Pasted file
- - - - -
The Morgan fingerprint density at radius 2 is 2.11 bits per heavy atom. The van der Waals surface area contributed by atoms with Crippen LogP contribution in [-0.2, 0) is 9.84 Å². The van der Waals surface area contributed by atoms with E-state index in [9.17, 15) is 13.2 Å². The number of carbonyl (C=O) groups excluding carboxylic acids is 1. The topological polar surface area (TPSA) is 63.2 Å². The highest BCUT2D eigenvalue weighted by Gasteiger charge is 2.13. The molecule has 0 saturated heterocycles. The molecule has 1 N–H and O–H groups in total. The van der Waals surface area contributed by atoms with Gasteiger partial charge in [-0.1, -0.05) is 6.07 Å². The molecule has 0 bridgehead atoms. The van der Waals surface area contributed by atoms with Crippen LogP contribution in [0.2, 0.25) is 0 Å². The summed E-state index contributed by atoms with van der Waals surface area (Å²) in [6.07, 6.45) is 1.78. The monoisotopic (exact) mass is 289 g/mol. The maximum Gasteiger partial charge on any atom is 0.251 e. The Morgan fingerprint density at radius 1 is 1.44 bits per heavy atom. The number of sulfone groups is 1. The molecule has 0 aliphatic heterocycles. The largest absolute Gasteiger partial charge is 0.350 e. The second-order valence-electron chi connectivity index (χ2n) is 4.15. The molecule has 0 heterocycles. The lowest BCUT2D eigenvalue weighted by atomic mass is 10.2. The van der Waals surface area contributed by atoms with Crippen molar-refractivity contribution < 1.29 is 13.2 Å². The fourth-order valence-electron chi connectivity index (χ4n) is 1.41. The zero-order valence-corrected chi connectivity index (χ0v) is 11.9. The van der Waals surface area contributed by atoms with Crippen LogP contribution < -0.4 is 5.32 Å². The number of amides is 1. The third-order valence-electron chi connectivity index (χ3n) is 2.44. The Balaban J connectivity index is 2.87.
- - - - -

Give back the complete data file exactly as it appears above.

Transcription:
The Morgan fingerprint density at radius 2 is 2.11 bits per heavy atom. The van der Waals surface area contributed by atoms with Crippen LogP contribution in [-0.2, 0) is 9.84 Å². The van der Waals surface area contributed by atoms with E-state index in [9.17, 15) is 13.2 Å². The number of carbonyl (C=O) groups excluding carboxylic acids is 1. The topological polar surface area (TPSA) is 63.2 Å². The highest BCUT2D eigenvalue weighted by Gasteiger charge is 2.13. The molecule has 0 saturated heterocycles. The molecule has 1 N–H and O–H groups in total. The van der Waals surface area contributed by atoms with Gasteiger partial charge in [-0.1, -0.05) is 6.07 Å². The molecule has 0 bridgehead atoms. The van der Waals surface area contributed by atoms with Crippen LogP contribution in [0.2, 0.25) is 0 Å². The summed E-state index contributed by atoms with van der Waals surface area (Å²) in [6.07, 6.45) is 1.78. The monoisotopic (exact) mass is 289 g/mol. The maximum Gasteiger partial charge on any atom is 0.251 e. The Morgan fingerprint density at radius 1 is 1.44 bits per heavy atom. The number of sulfone groups is 1. The molecule has 0 aliphatic heterocycles. The largest absolute Gasteiger partial charge is 0.350 e. The second-order valence-electron chi connectivity index (χ2n) is 4.15. The molecule has 0 heterocycles. The lowest BCUT2D eigenvalue weighted by atomic mass is 10.2. The van der Waals surface area contributed by atoms with Crippen molar-refractivity contribution < 1.29 is 13.2 Å². The fourth-order valence-electron chi connectivity index (χ4n) is 1.41. The zero-order valence-corrected chi connectivity index (χ0v) is 11.9. The van der Waals surface area contributed by atoms with Crippen LogP contribution < -0.4 is 5.32 Å². The number of amides is 1. The third-order valence-electron chi connectivity index (χ3n) is 2.44. The Balaban J connectivity index is 2.87.